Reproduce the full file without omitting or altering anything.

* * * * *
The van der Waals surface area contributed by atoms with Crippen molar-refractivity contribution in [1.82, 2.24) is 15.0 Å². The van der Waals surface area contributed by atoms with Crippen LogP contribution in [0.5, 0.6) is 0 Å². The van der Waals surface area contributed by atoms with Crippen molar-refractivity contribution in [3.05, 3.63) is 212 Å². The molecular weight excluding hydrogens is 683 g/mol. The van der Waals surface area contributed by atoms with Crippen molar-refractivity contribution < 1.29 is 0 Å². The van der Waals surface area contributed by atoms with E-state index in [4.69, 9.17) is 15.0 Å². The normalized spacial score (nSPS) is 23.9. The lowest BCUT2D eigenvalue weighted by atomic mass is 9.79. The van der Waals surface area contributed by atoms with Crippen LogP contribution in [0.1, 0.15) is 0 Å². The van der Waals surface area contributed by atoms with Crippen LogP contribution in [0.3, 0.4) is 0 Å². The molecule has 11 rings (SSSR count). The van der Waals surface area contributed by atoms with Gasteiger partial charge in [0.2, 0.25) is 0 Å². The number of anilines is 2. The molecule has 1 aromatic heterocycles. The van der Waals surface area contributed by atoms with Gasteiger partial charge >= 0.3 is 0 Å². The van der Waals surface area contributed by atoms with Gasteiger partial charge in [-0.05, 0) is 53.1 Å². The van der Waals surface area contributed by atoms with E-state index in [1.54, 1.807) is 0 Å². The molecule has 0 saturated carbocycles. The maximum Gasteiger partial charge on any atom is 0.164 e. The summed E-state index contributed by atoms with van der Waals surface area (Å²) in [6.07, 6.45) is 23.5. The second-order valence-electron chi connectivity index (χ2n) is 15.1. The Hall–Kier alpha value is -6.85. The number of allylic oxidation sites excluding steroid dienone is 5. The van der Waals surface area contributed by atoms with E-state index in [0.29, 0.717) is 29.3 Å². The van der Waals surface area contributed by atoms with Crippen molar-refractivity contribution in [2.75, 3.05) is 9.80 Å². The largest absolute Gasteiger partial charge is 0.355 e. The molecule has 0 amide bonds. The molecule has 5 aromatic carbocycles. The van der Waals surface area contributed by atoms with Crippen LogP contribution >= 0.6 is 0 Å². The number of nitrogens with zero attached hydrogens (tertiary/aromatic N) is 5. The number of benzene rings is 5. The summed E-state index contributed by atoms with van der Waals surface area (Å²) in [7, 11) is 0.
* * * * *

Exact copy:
The van der Waals surface area contributed by atoms with Crippen molar-refractivity contribution in [1.82, 2.24) is 15.0 Å². The van der Waals surface area contributed by atoms with Crippen LogP contribution in [0.5, 0.6) is 0 Å². The van der Waals surface area contributed by atoms with Crippen molar-refractivity contribution in [3.05, 3.63) is 212 Å². The molecular weight excluding hydrogens is 683 g/mol. The van der Waals surface area contributed by atoms with Crippen molar-refractivity contribution < 1.29 is 0 Å². The van der Waals surface area contributed by atoms with E-state index in [4.69, 9.17) is 15.0 Å². The normalized spacial score (nSPS) is 23.9. The lowest BCUT2D eigenvalue weighted by atomic mass is 9.79. The van der Waals surface area contributed by atoms with Crippen LogP contribution in [0.1, 0.15) is 0 Å². The van der Waals surface area contributed by atoms with Crippen LogP contribution in [0.3, 0.4) is 0 Å². The molecule has 11 rings (SSSR count). The van der Waals surface area contributed by atoms with Gasteiger partial charge in [0.2, 0.25) is 0 Å². The number of anilines is 2. The molecule has 1 aromatic heterocycles. The van der Waals surface area contributed by atoms with Gasteiger partial charge >= 0.3 is 0 Å². The van der Waals surface area contributed by atoms with Gasteiger partial charge in [-0.05, 0) is 53.1 Å². The van der Waals surface area contributed by atoms with E-state index in [1.54, 1.807) is 0 Å². The molecule has 0 saturated carbocycles. The maximum Gasteiger partial charge on any atom is 0.164 e. The summed E-state index contributed by atoms with van der Waals surface area (Å²) in [6.07, 6.45) is 23.5. The second-order valence-electron chi connectivity index (χ2n) is 15.1. The Hall–Kier alpha value is -6.85. The number of allylic oxidation sites excluding steroid dienone is 5. The van der Waals surface area contributed by atoms with E-state index in [0.29, 0.717) is 29.3 Å². The van der Waals surface area contributed by atoms with Crippen molar-refractivity contribution in [2.75, 3.05) is 9.80 Å². The largest absolute Gasteiger partial charge is 0.355 e. The molecule has 0 amide bonds. The molecule has 5 aromatic carbocycles. The van der Waals surface area contributed by atoms with Crippen LogP contribution >= 0.6 is 0 Å². The number of nitrogens with zero attached hydrogens (tertiary/aromatic N) is 5. The number of benzene rings is 5. The summed E-state index contributed by atoms with van der Waals surface area (Å²) in [7, 11) is 0.